Preserve the Harvest: Peach Basil Caramelized Onion Preserves

Peaches and Cream Cheesecake PRESERVE THE HARVEST SERIES: LET’S TALK PEACHES

Preserve the Harvest Series presents a new fruit or vegetable every Tuesday with the goal of helping you get the most out of fresh fruits and vegetables harvested during peak season. Whether you grow your own fruits and vegetables, buy them at the Farmer’s Market or your local grocery store, it is good to remember the best time to preserve your bounty is when it is plentiful. Preserving the harvest stocks your pantry shelves and freezer with whole foods that you can feel good about, foods that taste great, and this approach saves you money.  A sane approach to sustainability! Next up…peaches and Peach Basil Caramelized Onion Preserves.

Preserve the Harvest: Peaches LET’S TALK PEACHES

When to Buy Peaches

Peaches are a summer seasonal fruit that are at their peak from mid June to mid September depending on the region you live in. Warmer climates like California, Georgia and South Carolina’s season starts earlier. Idaho, Washington and other Northwest states season starts a little later and extends further into September.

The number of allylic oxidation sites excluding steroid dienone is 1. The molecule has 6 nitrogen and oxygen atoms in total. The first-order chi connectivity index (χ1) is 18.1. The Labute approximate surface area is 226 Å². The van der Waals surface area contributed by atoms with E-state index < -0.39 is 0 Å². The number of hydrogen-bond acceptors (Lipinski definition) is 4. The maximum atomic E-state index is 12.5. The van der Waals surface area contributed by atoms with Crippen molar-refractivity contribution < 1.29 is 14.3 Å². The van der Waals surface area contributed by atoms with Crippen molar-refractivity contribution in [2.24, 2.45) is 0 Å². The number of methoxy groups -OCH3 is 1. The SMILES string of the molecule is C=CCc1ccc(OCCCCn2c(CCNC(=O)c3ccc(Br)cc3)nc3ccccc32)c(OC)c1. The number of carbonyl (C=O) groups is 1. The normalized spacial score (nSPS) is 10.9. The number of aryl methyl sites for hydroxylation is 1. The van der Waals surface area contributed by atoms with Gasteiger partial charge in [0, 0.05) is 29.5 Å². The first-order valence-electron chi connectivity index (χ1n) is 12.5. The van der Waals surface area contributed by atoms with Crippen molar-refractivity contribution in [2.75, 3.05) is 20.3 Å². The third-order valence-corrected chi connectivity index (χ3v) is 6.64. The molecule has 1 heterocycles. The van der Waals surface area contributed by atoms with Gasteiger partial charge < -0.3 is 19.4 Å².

Where to Buy Peaches

When buying peaches it is best to buy local. The best tasting peaches are those that have not been picked too early. This is harder to find in grocery stores where peaches have had to travel hundred of miles before reaching the store. Out of necessity peaches are picked early to ensure they make it to the market  before ripening. Once peaches have been picked, they will soften but the sugar content remains the same as when the peaches were first harvested. The longer they are on the tree the sweeter and juicier they become. 

How To Choose Peaches

Choose peaches that are firm but yield to gentle pressure. Peaches bruise easily so hold them firmly in the palm of your hand to test, not with your fingers. Great peaches have a pleasant peachy aroma. Avoid peaches with a green cast. They were picked too early and may soften but taste will be greatly affected.

Storing Peaches

Store ripe peaches in the refrigerator and eat within a few days of storing for best flavor. Unripened peaches should be stored at room temperature. Be sure to pay close attention. Peaches can go from ripe to rotten very quickly. Once peach has begun to soften and becomes fragrant it’s time to eat it or put it into the refrigerator. If you have purchased peaches that are very firm and want to hasten the ripening, place the peaches in a paper bag with a banana. Place a few holes in the bag to provide plenty of ventilation. Check often and place in the refrigerator when peaches soften.